The crowded Lazy Bay cannery mess hall, in the middle of an evening service, summer of 1953.

This is a very evocative photo for me, reminiscent of so many evening services in so many places that the Evangel went. Dad rarely took pictures in the middle of a service; he was otherwise occupied. It’s likely my older brother Noel borrowed the camera. Here we see my sister Robin near the table, behind the silverware jar. Two rows behind, adults are sharing hymnbooks. In the background is a movie reel on the projector, ready to roll, and the windows are already blacked out. The focus is more on adults (except for the movie) and some of the kids look a little puzzled, while others are trying out the songs.

It takes only a few minutes once we get access to the mess hall to set up our things, because lots of kids volunteer to help. A few of the tables are shoved aside, and benches are put into neat little rows. Dad has some black cloth to cover the windows (the sun won't go down for another few hours, because this is summertime!) This service is also a tiny bit more formal, because Dad and Mom are using hymnbooks. But it is only the “Youth Sings,” full of peppy (for the 50’s) church music like “Do Lord,” “I'll Be Somewhere Listening,” “Walking With Jesus,” and “This World is Not My Home.” I know every song and every page number! Dad shares some scripture verses and talks about how Jesus called the fishermen to follow him, and what that means to us. It's not really a sermon, but more like a conversation. It wouldn't be too simple for any of the adults, yet every child can follow it.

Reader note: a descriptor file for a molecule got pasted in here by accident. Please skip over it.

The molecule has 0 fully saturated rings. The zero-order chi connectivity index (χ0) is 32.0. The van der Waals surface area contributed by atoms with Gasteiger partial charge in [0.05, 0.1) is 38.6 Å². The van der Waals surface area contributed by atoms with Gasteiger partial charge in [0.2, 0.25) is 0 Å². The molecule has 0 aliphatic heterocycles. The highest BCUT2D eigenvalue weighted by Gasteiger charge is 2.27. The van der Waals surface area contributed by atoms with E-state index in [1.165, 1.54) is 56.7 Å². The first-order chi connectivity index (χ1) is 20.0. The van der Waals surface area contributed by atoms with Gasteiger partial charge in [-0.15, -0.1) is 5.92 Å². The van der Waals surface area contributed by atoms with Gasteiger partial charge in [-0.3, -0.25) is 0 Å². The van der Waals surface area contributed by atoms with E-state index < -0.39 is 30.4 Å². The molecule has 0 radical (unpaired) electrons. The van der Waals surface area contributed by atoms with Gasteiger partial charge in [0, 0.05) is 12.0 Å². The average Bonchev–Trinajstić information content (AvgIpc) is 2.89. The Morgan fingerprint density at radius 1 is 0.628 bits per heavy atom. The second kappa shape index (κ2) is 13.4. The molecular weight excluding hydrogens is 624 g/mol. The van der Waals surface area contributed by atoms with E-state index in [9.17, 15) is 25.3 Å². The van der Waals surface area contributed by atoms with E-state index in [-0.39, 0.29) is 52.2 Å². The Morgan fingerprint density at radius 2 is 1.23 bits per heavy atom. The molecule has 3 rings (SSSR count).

Then Dad pulls up the portable movie screen and starts the projector. We have exactly one Christian movie to show, a melodramatic black and white one-reeler based on the story of the “Good Samaritan,” but it is sufficiently well acted (I like the part when the guy “fell among thieves” on the road to Jericho) to hold everyone's interest. When the movie is over, we sing a couple more songs, concentrating on quieter and more meaningful hymns that many in the crowd might have heard before. Then there’s a prayer, a benediction, and the service is over. We have some booklets and things on one of the tables, and a few people take them to read.